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What The Stars of NBC’s Thursday Night Comedies Should Do As Their Era Ends

By Alyssa Rosenberg on August 22, 2012 at 10:06 am

"What The Stars of NBC’s Thursday Night Comedies Should Do As Their Era Ends"

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It’s the beginning of the end of an era at NBC. We’ve known for months now that this season of 30 Rock will be that venerable sitcom’s last. Yesterday, showrunner Greg Daniels announced that The Office will wrap up this season as well. Community‘s changed showrunner hands as well, after the firing of Dan Harmon, and it’s hard to know if that shift will produce a show that will earn a fifth season. Parks and Recreation may be the last show on the network’s Thursday night comedy with a serious chance of continuing beyond the spring of 2013.

But while it will be difficult to say goodbye to all of these sitcoms, which have significantly defined my adult television watching, with departure comes opportunity. There’s an enormous amount of talent tied up in these comparatively low-rated shows, and I’m excited to see what everyone involved with them is going to do next. Some of them, like The Office’s Steve Carrell and Mindy Kaling have already departed for movie careers or new projects. Here are seven ideas for what other people who have given us so much fun on Thursday nights could do once their shows end.

1. Mike Schur should make a show about a television news station: The Parks and Recreation creator, who just signed a new deal with Universal Television, ran the Weekend Update segment during his stint on Saturday Night Live. On Parks and Rec, local talk show host Joan Callamezzo and anchor Perd Hapley are among the funniest supporting characters anywhere on television. TV needs a fantastic, cutting satire of news that isn’t created by Aaron Sorkin. Schur’s the guy to give it to us.

2. Amy Poehler and Tina Fey should play best friends who are mothers to young children: Poehler already gave cinematic birth to Fay’s daughter in Baby Mama. They’re hilarious whenever they’re in the same frame together. And given that television is obsessed with the novel idea of men raising their own young right now, in shows from ABC Family’s Baby Daddy to NBC’s upcoming shows The New Normal and Guys With Kids. Maybe now that we’ve gotten used to the idea that men have to give up things to raise children and that those adjustments take time, American audiences are ready to be sympathetic to mothers, who have always been in that position.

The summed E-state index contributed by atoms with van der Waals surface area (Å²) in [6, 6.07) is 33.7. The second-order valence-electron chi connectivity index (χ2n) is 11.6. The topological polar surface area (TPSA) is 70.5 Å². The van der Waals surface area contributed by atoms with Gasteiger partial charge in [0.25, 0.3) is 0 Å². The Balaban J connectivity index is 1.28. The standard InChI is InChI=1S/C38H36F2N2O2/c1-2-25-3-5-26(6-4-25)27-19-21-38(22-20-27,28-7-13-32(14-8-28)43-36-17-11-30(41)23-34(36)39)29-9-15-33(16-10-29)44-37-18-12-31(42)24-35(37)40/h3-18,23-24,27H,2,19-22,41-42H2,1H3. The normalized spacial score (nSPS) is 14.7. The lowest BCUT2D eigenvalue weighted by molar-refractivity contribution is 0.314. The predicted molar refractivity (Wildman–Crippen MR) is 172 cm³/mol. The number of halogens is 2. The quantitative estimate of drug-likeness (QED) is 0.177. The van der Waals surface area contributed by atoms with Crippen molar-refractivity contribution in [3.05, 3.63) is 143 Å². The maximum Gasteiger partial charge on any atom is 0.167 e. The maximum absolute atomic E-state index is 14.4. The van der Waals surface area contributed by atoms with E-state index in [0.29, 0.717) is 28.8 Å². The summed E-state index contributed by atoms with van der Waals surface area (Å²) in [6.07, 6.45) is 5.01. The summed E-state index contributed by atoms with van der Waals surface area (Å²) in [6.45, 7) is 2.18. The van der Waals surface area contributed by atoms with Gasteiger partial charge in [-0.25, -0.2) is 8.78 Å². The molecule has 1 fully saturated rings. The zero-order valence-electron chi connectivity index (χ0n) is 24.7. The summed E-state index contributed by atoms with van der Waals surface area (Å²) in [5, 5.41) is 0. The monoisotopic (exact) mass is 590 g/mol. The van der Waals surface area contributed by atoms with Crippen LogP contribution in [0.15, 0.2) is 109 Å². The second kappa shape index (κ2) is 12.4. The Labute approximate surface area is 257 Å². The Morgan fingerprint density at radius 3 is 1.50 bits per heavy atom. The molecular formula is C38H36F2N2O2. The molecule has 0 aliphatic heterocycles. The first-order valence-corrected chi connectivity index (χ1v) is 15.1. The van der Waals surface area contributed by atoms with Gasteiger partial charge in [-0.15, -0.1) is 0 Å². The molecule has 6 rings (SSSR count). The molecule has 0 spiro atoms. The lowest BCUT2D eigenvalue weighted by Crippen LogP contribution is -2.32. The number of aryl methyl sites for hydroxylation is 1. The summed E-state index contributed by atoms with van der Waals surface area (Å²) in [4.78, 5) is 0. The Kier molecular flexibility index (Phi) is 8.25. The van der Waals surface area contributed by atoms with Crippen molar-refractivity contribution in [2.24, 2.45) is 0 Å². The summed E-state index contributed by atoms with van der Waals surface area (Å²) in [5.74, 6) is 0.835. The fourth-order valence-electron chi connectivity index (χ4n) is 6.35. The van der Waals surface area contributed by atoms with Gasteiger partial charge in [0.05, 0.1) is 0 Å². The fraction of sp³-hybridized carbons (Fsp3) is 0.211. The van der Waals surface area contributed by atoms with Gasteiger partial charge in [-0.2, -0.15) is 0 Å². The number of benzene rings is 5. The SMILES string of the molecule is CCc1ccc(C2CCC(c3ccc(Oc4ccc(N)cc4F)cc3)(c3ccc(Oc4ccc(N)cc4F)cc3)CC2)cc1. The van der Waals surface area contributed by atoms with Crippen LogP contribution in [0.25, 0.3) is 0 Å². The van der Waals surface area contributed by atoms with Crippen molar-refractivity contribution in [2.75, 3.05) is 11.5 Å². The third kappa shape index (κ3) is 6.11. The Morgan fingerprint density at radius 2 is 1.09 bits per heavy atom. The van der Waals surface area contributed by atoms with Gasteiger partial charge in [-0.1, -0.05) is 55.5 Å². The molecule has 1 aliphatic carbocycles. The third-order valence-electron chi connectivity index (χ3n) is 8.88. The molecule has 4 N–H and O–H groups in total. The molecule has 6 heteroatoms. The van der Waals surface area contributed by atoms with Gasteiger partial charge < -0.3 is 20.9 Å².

3. Put Aisha Muharrar, Megan Ganz, Katie Dippold, Kay Cannon, and Annie Mebane in a room and produce whatever they come up with: I’m not sure NBC gets enough credit for this, but its Thursday night comedies employ a mind-blowing number of smart young female writers. I would watch anything any of these women, or any combination of these women, put together in a heartbeat.

4. Keith Powell and Alison Brie should have an arc on a show where they date: If I have one complaint about 30 Rock over the years, it’s been the waste of the show’s incredibly strong supporting cast. As Toofer, Powell’s been very funny as the fussy, high class Harvard graduate who’s sometimes driven nuts by his fellow writers. I’d love to see him play off Brie, who’s been perfect as the precise Annie Edison over three years on Community, and deserves a chance to play the kind of sexy adult she plays on AMC and in movies on a broadcast show. Maybe in a program where Alec Baldwin plays Brie’s boss. If I can’t get that, I’ll take a spinoff web series about Grizz and Dot Comm in compensation.

5. Develop a show around Retta as a stand-up comedian: Her performance as Donna has been incredible on Parks and Rec, and while cable networks are falling all over themselves to give show deals to white male comedians, Retta seems like she could crush it on network. Showbiz shows haven’t worked particularly well on NBC of late—Up All Night is cutting its talk show to focus more on the characters at home. But whether Retta did something about doing stand-up, or based in her routines, I’d love to see her sidle in from the corner of the frame to claim center stage.

6. Craig Robinson. Judah Friedlander. Road trip: Two big guys, one good at projecting surprising empathy and precision, the other with a particular talent for reveling in mess, perversion, relationships with Susan Sarandon, and dressing up in women’s clothes and teaching self-defense lessons. I may not have been lured by The Hangover or other buddies-behaving-badly movies, but these guys would get me in the seats.

7. Adam Scott, Danny Pudi, Ellie Kemper as neighbors, and possibly roommates: Ben deserves a break from April and Andy. Have Scott, Kemper, and Pudi occupy the three apartments around the end of the hall. Put Kemper in the middle one and you’ve got the physical and actorly set up for a very nerdy, adorably enthusiastic love triangle.

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